About the author, Andy Ward
I became interested in prehistoric cultures of the Southwest while growing up in Southeast Arizona. I spent a lot of time in the mountains and deserts of this region as a kid and saw a lots of artifacts, ruins and petroglyphs. As I grew older I spent much of our time exploring ruins, pouring over books and discussing what had happened to the people who once lived here.
By the time I reached my early twenties I was helping archeologists locate resources on the ground and asking questions of leaders in the field. Some of my friends went on to study archeology in college, while I, not being too inclined towards school, perfected the art of recreating prehistoric pottery types and raised a family.
I spent most of the decade of the 90s working as a fire fighter for the Coronado National Forest, between that job and hunting camping and hiking trips taken in my free time, I am intimately familiar with just about every corner of Southeast Arizona.
About this blog
Around 1400 there were large pueblos all over Central and Southern Arizona and stretching into Northern Mexico, what I refer to as Southern Pueblo Culture, Casa Grande to Casas Grandes. When Coronado arrived 140 years later they were all abandoned, the pueblo in this area that Coronado mentions visiting is described as a roofless ruin and the people that live in the area are described as “the most barbarous people that have yet been seen”. So what happened to Southern Pueblo Culture? The cultures that archaeologists call Hohokam, Mogollon, Salado and Casas Grandes just completely vanished from the map during that critical 140 years. Through this blog I hope to explore that era, try out some different theories and get some different people’s feedback on this subject.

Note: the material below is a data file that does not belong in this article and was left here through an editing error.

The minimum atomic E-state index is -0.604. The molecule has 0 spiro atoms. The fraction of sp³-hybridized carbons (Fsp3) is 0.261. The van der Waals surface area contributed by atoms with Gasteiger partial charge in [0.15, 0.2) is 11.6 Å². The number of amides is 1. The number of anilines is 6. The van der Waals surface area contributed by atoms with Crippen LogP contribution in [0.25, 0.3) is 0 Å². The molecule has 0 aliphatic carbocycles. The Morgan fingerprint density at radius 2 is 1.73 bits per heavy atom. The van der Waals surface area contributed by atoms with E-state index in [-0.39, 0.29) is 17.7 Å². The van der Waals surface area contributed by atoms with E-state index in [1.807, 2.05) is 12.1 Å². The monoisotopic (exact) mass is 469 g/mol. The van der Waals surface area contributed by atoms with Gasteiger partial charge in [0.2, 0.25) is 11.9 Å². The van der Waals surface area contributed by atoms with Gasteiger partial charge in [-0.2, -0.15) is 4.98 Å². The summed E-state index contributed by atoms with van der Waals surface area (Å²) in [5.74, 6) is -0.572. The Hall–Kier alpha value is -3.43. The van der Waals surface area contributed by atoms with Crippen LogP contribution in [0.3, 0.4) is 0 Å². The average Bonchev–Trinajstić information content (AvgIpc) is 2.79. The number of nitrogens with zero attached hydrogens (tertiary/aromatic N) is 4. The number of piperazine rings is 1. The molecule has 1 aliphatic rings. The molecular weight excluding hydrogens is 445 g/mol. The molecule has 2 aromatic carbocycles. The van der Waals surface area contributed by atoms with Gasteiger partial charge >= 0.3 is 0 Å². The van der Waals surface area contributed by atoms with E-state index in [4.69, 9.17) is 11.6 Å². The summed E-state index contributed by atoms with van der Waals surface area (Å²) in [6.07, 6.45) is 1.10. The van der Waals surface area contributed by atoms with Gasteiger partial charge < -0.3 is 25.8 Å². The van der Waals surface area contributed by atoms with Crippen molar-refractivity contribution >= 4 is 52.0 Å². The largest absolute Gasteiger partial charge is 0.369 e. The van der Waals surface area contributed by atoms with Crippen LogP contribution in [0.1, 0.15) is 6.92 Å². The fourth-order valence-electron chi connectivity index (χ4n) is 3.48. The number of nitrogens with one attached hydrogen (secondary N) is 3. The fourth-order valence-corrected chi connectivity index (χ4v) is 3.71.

About the name
Palatkwapi is a village in Hopi legend where some of their clans came from, it was somewhere to the south of the Hopi pueblos and the name means red house. Is it possible that Palatkwapi (Red House) and Chichilticalli (Red House) are one and the same?